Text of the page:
T-Mobile Shadow’s low volume (and hardy kiwis)

Sunday, October 26, 2008

T-Mobile Shadow So, let’s say you have your new Windows Mobile 6 smartphone, the T-Mobile Shadow, and everything is almost great. The only problem with the Shadow (and it’s a big problem) is that in-call volume is absurdly low, even with the volume control maxed out. What do you do?

(By the way, following my smartphones post from last month, I selected the Shadow model because I gave up on the Shadow II coming out in a timely fashion and also refused to splurge on a G1/iPhone touch-screen phone because of the annoying mandatory data plans.)

Here’s one important (and idiotic) tip for adjusting the Shadow’s volume: Make sure you remove the plastic screen protector (or at least the top quarter-inch) the factory-sealed phone comes with, because it covers the ear piece (speaker). This was not immediately obvious to me. I was just trying to keep my screen from getting scratched up right away. I didn’t realize that the thin plastic sticker could have such a significant effect. Just peeling off the plastic from the silver speaker slot dramatically improves in-call volume. However, if the volume still seems too low when maxed out, give the following a try.

Grab your T-Mobile Shadow phone and take it over to your Windows XP computer, then follow these steps:

(Note: With ActiveSync installed, you can freely and easily drag & drop photos, music, background images, ringtones and more between your Windows Mobile phone and computer.)

Now, to turn in-call volume up, open Mobile Registry Editor and navigate to this location in the registry:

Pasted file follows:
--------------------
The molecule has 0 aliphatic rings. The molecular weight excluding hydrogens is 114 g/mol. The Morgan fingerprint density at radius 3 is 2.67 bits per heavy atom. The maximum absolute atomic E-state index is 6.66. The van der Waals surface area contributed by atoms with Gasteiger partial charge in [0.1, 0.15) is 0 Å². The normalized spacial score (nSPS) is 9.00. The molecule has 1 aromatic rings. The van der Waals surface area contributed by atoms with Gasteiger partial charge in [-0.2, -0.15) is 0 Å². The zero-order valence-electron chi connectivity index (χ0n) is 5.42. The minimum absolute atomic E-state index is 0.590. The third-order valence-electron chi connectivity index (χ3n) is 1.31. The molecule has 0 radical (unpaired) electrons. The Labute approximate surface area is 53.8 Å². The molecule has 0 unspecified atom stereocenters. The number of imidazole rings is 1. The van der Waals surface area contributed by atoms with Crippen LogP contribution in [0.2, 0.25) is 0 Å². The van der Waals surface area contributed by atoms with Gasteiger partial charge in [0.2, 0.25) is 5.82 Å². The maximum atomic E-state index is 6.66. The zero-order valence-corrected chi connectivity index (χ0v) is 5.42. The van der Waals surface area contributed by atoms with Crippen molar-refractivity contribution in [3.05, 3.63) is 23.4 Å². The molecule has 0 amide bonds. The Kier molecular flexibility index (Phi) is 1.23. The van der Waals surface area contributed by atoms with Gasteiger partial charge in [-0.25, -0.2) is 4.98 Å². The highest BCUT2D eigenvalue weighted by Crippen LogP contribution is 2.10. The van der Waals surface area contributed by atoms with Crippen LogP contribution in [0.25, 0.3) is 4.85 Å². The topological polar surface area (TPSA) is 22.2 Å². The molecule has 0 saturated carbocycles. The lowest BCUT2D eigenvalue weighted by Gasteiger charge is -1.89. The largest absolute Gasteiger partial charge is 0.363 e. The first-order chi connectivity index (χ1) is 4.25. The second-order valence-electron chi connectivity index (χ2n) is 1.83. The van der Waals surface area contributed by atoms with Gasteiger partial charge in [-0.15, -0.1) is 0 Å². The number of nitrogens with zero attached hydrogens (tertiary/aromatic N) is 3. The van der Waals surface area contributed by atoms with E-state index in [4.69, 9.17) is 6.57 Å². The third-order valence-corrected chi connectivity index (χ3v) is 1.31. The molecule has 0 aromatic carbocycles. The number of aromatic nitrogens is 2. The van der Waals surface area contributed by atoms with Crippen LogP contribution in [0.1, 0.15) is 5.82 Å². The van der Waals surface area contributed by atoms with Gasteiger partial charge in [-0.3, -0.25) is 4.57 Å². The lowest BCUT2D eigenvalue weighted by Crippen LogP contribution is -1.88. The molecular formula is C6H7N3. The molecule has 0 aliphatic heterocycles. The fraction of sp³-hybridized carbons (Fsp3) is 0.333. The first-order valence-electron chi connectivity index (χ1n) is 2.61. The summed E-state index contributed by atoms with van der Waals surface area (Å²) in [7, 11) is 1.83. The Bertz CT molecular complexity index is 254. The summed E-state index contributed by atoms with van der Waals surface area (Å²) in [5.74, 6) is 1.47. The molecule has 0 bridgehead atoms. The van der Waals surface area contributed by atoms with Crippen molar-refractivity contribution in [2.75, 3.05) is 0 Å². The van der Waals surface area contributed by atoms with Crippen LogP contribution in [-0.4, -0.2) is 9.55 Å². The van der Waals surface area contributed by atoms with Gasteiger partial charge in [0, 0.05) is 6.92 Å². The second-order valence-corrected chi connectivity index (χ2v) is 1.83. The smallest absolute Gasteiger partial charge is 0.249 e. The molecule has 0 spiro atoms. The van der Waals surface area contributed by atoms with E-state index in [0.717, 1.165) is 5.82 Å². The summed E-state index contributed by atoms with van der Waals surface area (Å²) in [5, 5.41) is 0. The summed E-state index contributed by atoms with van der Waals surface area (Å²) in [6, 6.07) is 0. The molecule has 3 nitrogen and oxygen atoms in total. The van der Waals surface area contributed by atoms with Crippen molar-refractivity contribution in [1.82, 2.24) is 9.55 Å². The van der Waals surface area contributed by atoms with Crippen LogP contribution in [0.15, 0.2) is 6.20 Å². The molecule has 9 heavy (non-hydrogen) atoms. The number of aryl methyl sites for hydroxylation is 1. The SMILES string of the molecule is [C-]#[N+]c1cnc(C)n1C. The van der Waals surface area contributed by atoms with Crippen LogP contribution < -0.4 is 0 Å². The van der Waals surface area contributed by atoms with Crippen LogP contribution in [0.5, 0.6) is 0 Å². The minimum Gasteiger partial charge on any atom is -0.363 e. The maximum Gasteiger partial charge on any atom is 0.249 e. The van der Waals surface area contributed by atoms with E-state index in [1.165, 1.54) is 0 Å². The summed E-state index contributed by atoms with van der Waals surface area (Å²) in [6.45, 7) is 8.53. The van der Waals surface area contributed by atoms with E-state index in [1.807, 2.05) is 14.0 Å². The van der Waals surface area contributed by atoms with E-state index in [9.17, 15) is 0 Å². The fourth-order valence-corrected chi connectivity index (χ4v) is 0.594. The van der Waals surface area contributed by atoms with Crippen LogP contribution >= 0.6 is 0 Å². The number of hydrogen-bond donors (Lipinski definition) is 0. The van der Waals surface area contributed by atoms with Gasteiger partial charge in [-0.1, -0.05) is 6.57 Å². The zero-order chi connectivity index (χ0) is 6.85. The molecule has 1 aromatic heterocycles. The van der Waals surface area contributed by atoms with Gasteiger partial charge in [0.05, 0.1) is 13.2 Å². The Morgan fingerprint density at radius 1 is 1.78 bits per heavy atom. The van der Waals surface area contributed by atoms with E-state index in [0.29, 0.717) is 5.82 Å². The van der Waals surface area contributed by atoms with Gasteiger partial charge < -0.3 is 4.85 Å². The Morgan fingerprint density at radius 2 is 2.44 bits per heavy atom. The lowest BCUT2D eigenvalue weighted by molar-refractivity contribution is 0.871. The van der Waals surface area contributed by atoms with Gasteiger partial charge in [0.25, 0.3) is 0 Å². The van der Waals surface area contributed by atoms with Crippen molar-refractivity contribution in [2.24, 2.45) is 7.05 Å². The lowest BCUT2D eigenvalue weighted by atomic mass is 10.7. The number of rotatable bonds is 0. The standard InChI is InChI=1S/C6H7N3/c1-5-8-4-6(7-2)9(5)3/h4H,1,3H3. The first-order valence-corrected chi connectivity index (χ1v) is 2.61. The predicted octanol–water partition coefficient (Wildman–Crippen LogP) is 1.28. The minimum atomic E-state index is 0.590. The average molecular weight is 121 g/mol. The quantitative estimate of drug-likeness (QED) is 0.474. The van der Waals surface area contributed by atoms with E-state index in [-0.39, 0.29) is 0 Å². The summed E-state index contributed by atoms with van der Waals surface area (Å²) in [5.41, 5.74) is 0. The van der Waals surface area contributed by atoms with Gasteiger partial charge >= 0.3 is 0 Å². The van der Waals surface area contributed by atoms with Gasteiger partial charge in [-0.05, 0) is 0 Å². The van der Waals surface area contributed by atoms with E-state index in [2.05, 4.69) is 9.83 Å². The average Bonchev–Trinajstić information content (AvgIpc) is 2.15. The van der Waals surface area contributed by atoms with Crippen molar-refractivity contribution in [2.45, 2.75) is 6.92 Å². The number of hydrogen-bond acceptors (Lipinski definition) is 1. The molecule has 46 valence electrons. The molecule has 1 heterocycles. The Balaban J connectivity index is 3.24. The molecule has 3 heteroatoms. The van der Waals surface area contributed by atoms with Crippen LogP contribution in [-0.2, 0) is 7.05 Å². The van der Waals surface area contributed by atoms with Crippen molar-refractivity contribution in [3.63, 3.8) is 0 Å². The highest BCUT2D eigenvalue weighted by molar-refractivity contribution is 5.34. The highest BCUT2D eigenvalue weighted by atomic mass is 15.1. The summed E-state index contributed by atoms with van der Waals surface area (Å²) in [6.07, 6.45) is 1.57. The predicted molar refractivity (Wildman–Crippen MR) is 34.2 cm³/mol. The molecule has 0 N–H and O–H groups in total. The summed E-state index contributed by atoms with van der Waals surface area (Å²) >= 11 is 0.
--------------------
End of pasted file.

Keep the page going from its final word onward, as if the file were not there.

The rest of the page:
Set the new InitVol key to a value of “10″ or so (and be sure not to change anything else). The default InitVol value for my phone was “3,” which was rather quiet when trying to hear someone during a call. Seems like going any higher than “10″ for InitVol could blow the cell phone’s speaker (or make you deaf, unless you already are). After performing this registry mod, you will need to restart your device (power cycle) for it to take effect.

(One more thing: I’d recommend buying a snap-on clear/crystal hard case and screen protector for $10 on eBay, if you want to protect your T-Mobile Shadow. Get the two-piece case that slides open with the phone. It also includes a swivel belt clip.)

Hardy kiwis Hardy kiwis

Pomegranate season just started, but I want to mention another fall fruit instead. I recently learned that you can successfully grow kiwifruit in Oregon. Smooth-skinned hardy kiwis, that is. Native to northern Asia, hardy kiwis are about the size of large grapes (about one inch long) and are often sold by the trademark name Kiwi Berries or Baby Kiwis. The ones I’ve been eating were organically grown in Eugene, Oregon. The Oregonian covered this last month: “How do you use hardy kiwis? Just pop ‘em in your mouth.” Kiwi Berries are deliciously sweet. Their packaging says they “are a nutritional powerhouse and a healthy food source containing over 20 nutrients. Kiwi Berries contain twice the amount of Vitamin E, yet only 60% of the calories of an avocado; 5 times the Vitamin C of an orange; and more potassium than bananas. Kiwi Berries are high in fiber and rich in folic acid.”

Random trivia: The vines of the hardy kiwifruit possess a catnip-like smell which can attract cats. Maybe I can try growing some hardy kiwifruit vines in my backyard next year. Until then . . . nom nom nom.

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